How a French nuclear engineer’s year at Penn State hooked him on college football
A French nuclear engineer living in Idaho, Blaise Collin isn’t your typical college football blogger
It wasn’t as if Blaise Collin was unfamiliar with football.
As a 9-year-old, he had visited his aunt in Boston and then returned years later as a young man when he attended a Patriots-Steelers game during the Parcells-Cowher era. He had seen it occasionally on cable television in his native France.
And Collin was interested in all sports, not just his first love of soccer, so his mind was open to any athletic competition:
“Anything where two teams compete and there’s a winner and loser at the end, I can watch anything. You want to know who’s going to win.”
But it wasn’t until 2003 when he came to do post-doctoral work in the Physics department at Penn State that he fell in love. It was that year living in State College and attending games at Beaver Stadium, even watching perhaps the worst team in the school’s modern era, that hooked him on college football and Penn State. They both got in his blood.
And that’s how a 41-year-old French nuclear engineer and current resident of Idaho came to visit the Penn State Blue-White Game. He just can’t get enough football.
“It is really a way for me to stay in touch with Penn State,” he said of his return and his hobby. “Because it’s the big thing at Penn State and that’s where I lived.”
During his year at PSU, Collin mostly hung out with European researchers also in the Physics department but he mixed with the locals, too, at all the usual hangouts – the Corner Room at the Allen Street Grill, the Rathskeller, Cafe 210.
“And I had such a good time. Everybody was older and I was 27 at that time. I was not so fascinated with football back then.”
Collin, in fact, was a credentialed member of the media at Beaver Stadium on Saturday, working for a website called FootballAmericain.com. As you would guess, it’s a French-speaking website about American football, both that played in the U.S. and in France:
“This now is a way for me to stay in contact with the university.”
Yes, they do play semi-pro football in France. In fact, Penn State grad Jake Kiley was recently a member of a French team.
Collin himself played for years on a flag-football team in France after that year living in State College. But that didn’t completely sate his thirst:
“Because I like to write, I asked these guys [FootballAmericain.com] if I could help them out. It’s all voluntary. We even pay for our own trips. If you decide you want to go to a game, it’s all out of your own pocket.”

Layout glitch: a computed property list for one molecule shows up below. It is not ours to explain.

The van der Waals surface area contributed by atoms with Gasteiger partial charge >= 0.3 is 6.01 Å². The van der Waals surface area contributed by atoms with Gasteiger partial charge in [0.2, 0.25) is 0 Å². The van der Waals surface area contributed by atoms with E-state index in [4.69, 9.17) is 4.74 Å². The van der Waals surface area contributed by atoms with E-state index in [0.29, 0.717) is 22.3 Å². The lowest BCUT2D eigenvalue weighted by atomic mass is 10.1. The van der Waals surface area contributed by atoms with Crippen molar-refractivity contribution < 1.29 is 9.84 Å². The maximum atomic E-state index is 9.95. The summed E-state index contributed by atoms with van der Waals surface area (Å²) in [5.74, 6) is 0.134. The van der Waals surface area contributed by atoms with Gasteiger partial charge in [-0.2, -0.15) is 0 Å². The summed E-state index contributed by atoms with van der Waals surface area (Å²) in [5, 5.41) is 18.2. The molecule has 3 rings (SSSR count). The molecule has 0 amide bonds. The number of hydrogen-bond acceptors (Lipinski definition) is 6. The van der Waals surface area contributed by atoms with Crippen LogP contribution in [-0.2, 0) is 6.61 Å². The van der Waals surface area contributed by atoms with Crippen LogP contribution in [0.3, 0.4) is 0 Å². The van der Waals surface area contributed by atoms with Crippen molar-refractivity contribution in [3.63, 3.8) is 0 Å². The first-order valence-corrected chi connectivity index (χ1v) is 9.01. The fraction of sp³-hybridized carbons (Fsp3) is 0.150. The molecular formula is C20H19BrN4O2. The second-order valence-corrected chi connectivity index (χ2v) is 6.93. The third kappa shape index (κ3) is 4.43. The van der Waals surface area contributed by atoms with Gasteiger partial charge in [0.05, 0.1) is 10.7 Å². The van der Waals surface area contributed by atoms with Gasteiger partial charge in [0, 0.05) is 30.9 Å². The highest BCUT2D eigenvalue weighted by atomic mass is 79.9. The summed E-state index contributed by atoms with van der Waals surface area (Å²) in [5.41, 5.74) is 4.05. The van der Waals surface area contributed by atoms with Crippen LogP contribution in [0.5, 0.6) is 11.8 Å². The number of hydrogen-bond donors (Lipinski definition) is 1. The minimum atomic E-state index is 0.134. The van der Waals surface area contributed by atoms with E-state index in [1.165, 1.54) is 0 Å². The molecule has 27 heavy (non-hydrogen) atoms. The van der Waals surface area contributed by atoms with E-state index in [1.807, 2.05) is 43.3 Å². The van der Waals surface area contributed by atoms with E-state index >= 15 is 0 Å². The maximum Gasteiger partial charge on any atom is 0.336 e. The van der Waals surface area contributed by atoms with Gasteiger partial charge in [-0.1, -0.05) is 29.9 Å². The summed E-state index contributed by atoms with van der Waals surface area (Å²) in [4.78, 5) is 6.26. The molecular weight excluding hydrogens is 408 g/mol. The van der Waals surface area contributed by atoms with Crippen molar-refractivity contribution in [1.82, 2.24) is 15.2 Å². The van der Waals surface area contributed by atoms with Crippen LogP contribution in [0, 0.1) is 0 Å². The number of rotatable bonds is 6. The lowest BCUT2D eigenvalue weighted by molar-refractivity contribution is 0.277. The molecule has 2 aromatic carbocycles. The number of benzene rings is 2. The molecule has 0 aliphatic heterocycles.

Collin originally wrote for another website that explained more about the basics of football, then began writing freelance stories for FootballAmericain.com when he was still living in Paris.
Blaise Collin with Hall of Fame wideout Jerry Rice at a recent San Francisco 49ers game.Blaise Collin
He actually took a 5-week vacation in the United States as early as the autumn of 2008 specifically to visit different college football venues and write about them. The first game he ever covered was eventual national title game participant Oklahoma and Sam Bradford routing host Washington 55-14 on Sept. 13, 2008, in Seattle.
“We have a lot of vacation in France,” said Collin. “I traveled the West Coast that month.”
He also visited Oregon State, California, Oregon. At the end of that season, he covered Oregon vs. Oklahoma State in the Holiday Bowl.
He was so taken with America, particularly the West, that he yearned to move here and finally did in 2010.
“I had loved my experience at Penn State and I loved living in the U.S.”
Collin took a job at the Idaho National Laboratory, a sprawling federal nuclear testing and research facility run by the Department of Energy since 1949. Collin’s specific studies seek to optimize the performance and safety of nuclear fuels by testing them under varying conditions.
Though, not in figurative sense, Collin was quite literally a Nancy boy. He played many sports as a kid growing up in the town of Nancy, about 175 miles east of Paris, not far from the German border. In addition to soccer, he loved basketball and played it quite a bit even before the Dream Team took neighboring Spain by storm during the 1992 Olympics. And he followed the NBA before that landmark event as well.
His earliest recollection of American football was as a young boy hearing about a game called The Rose Bowl. His first memory of watching a game was of a Cowboys-Redskins NFL game he saw on TV as a teenager. He was intrigued:
“I didn’t really understand what was going on. I didn’t know the rules. But it was sports. It was fun to watch something different.”
Apparently, there is a hard core of about 20,000 football fans in France and the FootballAmericain.com site is evidence. The Elite division is the country’s major league of eight teams. The Golden Helmet league is the equivalent of baseball’s AAA. Then, there are other smaller divisions, some who play flag football, with team names like the Killer Bees, the Kangourous, the Chevaliers, Iron Mask and La Horde.
For now, Collin will stick with the Nittany Lions and college football. Though he is credentialed to cover the NFL Draft starting tomorrow in Philadelphia, the college game is clearly his favorite form of the sport:
“The enthusiasm of the students behind their sports teams is just something that’s incredible. I think that’s the main reason I’ve always loved college football more than the NFL. The tradition and everything that goes on around college football is just so incredible. And so much fun to watch and experience.”
DAVID JONES: email@example.com